Mpox is a rare disease that is caused by infection with Mpox virus. The virus is related to the smallpox virus, but typically causes less serious disease. Most cases of mpox to-date have occurred in individuals living in Central and West Africa. In the past, limited cases had been identified in other countries but not in Canada.

Since May 2022, mpox cases have been identified in countries where the virus is not typically found. The Public Health Agency of Canada (PHAC) has now confirmed cases in Canada, including Alberta, but the risk to the general public is considered low.

Signs and symptoms

Mpox infection is usually a mild illness that resolves without treatment. Most people recover within several weeks, however severe illness can occur in some individuals.

Signs and symptoms can vary and do not always present in order. The illness may also not present the same in every case.

The risk for the general public, including children, is low. Children presenting with rash illness would not be considered to be at risk for mpox unless they have a known close contact exposure to a confirmed case, for example a household member. They should be investigated for more common causes of rash.


Symptoms can develop 5 to 21 days after exposure to the virus and generally begin with:

  • fever
  • chills
  • swollen lymph nodes
  • headache
  • muscle pain
  • joint pain
  • back pain
  • exhaustion


Within one to 3 days after the fever starts, a rash may start on the face and then spread elsewhere on the body. In some cases, the rash may occur without flu-like symptoms or flu-like symptoms may occur after the rash appears. The rash can affect:

  • mucous membranes in the mouth, tongue and genital area
  • palms of hands
  • soles of the feet

The rash can last for 2 to 4 weeks and goes through different stages before the scabs fall off, from skin discoloration to sores to scabs.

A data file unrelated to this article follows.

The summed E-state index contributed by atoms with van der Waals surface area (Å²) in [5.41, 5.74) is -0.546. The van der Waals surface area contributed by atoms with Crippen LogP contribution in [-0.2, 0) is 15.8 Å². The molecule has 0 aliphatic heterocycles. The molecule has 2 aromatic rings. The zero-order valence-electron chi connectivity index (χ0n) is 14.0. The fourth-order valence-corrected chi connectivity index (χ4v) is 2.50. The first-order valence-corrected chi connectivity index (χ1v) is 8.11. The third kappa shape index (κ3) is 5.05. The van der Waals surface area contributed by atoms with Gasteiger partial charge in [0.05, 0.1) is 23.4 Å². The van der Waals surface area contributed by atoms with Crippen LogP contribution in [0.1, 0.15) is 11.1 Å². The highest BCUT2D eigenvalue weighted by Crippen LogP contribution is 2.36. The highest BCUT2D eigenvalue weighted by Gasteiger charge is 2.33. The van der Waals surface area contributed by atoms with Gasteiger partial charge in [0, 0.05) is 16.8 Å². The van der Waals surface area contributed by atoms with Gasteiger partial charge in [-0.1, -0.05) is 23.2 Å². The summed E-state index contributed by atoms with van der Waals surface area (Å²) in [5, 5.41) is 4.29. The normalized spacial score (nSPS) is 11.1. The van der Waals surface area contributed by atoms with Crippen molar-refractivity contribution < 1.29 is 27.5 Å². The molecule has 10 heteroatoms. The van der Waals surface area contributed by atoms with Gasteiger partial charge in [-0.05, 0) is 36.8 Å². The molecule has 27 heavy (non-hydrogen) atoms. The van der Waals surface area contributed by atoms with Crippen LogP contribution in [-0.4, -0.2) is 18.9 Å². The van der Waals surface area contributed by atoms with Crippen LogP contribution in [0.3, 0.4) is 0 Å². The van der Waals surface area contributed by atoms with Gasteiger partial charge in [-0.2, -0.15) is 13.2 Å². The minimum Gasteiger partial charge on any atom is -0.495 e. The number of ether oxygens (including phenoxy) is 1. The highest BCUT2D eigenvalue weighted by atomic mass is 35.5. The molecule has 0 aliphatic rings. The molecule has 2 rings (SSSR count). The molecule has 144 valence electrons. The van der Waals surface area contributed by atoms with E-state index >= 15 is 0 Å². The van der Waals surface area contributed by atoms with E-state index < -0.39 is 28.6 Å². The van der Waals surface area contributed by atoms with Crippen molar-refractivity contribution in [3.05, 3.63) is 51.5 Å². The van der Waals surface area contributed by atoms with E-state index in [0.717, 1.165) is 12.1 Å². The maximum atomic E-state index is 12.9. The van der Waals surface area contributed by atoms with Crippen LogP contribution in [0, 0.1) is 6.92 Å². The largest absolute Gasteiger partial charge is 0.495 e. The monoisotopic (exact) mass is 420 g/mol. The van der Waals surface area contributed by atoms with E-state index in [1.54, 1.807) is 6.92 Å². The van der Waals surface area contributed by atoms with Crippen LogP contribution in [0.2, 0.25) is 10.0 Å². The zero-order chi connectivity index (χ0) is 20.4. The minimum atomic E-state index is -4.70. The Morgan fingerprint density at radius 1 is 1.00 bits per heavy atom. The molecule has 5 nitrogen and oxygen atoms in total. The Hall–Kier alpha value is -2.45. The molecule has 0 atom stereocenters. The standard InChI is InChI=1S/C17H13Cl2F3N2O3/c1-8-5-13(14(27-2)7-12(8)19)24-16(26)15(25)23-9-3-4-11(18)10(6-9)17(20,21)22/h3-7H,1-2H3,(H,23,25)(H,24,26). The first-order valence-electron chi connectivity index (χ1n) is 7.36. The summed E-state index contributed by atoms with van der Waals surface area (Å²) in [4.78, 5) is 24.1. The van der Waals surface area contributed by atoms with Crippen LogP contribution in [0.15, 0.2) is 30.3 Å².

If you think you have mpox

  • Testing for people with symptoms is available.
  • Call HealthLink at 811 or your healthcare provider for advice.
  • Advise healthcare providers before your arrival so they can put precautions in place.
  • Take steps to avoid spreading mpox:
    • isolate and avoid direct physical contact with others until all sores/skin rashes have healed and new skin has formed
    • practice good hand hygiene to remove any infectious material from the hands and prevent spread
    • wear a mask if you have to be around others
    • avoid contact with animals (including pets)


Mpox is caused by infection with the Mpox virus. It does not spread easily between people, but may occur through:

  • direct physical contact, including sexual contact, and contact with mpox
    skin lesions or scabs
  • prolonged exposure to respiratory droplets of an individual infected with mpox
  • contact with contaminated materials used by an infected person, such as clothing, bedding or towels

Mpox can spread to others from the time symptoms start until the scabs fall off and new skin can be seen, usually 2 to 4 weeks. Scabs contain virus that can spread the illness to others, and should be carefully disposed of.

Treatment and prevention